There is no doubt that the Promethean tradition has become an everyday aspect of literary and artistic society: Shakespearean lines such as ?Women?s eyes are the source of true Promethean fire? to ?And faster bound to Aaron?s charming eyes, than is Prometheus tied to the Caucaus? 4 illustrate this, (Nietzsche also argues that Hamlet is a Dionysiac Promethean hero)5 . The great Romantic Poets offered their interpretations of the myth; Byron?s ?Prometheus? and P B Shelley?s sequel ?Prometheus Unbound?. Milton used the Promethean myth to shape his characterisation of Satan in Paradise Lost; indeed The Book of Genesis can be seen as an example of the complete Promethean myth: Adam?s temptation with forbidden knowledge and subsequent fall from grace completely encapsulates the Prometheus/Faustus myth. In this case it is an example of a Greek myth being appropriated and assimilated into Christian, Jewish and Islamic dogma. A more contemporary example is Hitler?s description of Napoleon : ?He is the Prometheus of Mankind?6 and the recent Coen Brothers Movie ?Fargo? in which William H Macy?s character is depicted as a complex example of the Promethean hero. Or Mickey Rourke?s characterisation of a post second world war Faustus, in which he sells his soul to the devil (Robert De Niro) in order to become ?Johnny Angel: a crooner with a pair of tonsils to me yeh weep?(sic) in Allan Parker?s movie ?Angel Heart?. It is however, Marlowe?s Dr Faustus, based on the English Faust book where we find what is essentially the core of the Promethean myth, the fall of man from (a) God. This loss of power and subsequent impotence can be clearly seen in the characterisation of Faustus.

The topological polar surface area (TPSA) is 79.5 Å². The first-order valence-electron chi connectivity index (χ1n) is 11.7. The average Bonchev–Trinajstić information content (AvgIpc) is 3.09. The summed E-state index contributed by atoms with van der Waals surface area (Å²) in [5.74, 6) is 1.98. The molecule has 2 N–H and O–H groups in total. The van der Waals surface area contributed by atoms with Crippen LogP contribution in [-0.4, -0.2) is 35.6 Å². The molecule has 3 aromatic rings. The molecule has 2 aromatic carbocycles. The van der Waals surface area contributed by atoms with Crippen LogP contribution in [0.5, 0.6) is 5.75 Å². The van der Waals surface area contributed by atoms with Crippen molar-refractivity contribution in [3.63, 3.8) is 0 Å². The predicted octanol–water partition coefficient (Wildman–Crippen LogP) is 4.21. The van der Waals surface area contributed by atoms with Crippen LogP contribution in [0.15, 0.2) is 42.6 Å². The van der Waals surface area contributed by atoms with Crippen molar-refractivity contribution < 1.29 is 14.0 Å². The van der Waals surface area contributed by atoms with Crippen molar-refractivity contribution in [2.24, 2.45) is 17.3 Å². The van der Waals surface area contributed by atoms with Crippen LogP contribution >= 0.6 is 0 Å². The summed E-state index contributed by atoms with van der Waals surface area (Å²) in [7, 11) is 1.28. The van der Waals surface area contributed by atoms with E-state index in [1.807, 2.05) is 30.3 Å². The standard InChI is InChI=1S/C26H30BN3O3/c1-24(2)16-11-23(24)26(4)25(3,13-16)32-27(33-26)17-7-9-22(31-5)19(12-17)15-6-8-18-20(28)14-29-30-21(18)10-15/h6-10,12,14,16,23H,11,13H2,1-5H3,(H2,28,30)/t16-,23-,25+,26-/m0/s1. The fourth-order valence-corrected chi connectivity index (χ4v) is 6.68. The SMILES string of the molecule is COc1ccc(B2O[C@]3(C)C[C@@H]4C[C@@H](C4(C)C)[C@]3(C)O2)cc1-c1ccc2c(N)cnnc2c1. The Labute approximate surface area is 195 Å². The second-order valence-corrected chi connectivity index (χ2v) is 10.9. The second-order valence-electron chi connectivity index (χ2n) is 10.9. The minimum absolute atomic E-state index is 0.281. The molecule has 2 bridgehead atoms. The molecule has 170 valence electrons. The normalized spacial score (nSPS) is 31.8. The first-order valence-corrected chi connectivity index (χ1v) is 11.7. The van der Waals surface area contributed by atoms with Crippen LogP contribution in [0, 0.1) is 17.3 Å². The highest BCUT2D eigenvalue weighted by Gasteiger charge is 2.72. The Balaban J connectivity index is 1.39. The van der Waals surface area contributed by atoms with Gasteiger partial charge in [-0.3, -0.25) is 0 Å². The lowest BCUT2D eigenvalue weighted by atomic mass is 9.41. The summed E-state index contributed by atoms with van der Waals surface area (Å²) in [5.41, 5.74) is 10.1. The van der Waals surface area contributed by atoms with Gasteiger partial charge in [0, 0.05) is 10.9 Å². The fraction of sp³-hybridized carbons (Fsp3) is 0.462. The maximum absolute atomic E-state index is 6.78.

The powerless hero, or power crazy fool. The perceived view of the venerable Doctor Faustus can depend on whether you view him as a hero in the Promethean mould or simply an over ambitious iconoclast. John Cutts explains ?that the romantic notion of him as a Promethean figure stealing fire from heaven to illuminate and emancipate man otherwise shackled to crippling medievalism, leads on to the Goethean extension of saving Faustus from alien destructive forces?7 . To see him in this light, we must investigate his lack of power. In order for him to satisfy his craving for Demigod status he sells his soul to Lucifer with certain provisos, one being ?that Mephistopheles shall do for him, and bring him whatsoever?8 . This condition (like all the conditions) he is demanding, although initially agreed to by Mephistopheles, turns out to be flagrantly ignored. When Faustus inquires ?Now tell me, who made the world??9 , Mephistopheles simply replies ?I will not?. As to the nature of heaven, Mephistopheles is vague revealing only that they are ?within the bowels of these elements?10 To Faustus, Mephistopheles is merely an extremely efficient travel agent and a ?Cooperesque? music hall magician. Faustus in selling his soul for ultimate power is sold short and thus is rendered impotent. This is clearly illustrated when he attempts a reconciliation with God in order to save himself, but finds that he is not strong enough in body and spirit. It is this tragedy of the spirit that exemplifies the Promethean hero. Of course Prometheus too was rendered impotent – the son of the Titan Iapetus, himself a Titan, held in check by Zeus, a younger deity. This impotence is born from the conflict between that Higher power and the human (Faustus/Prometheus) character.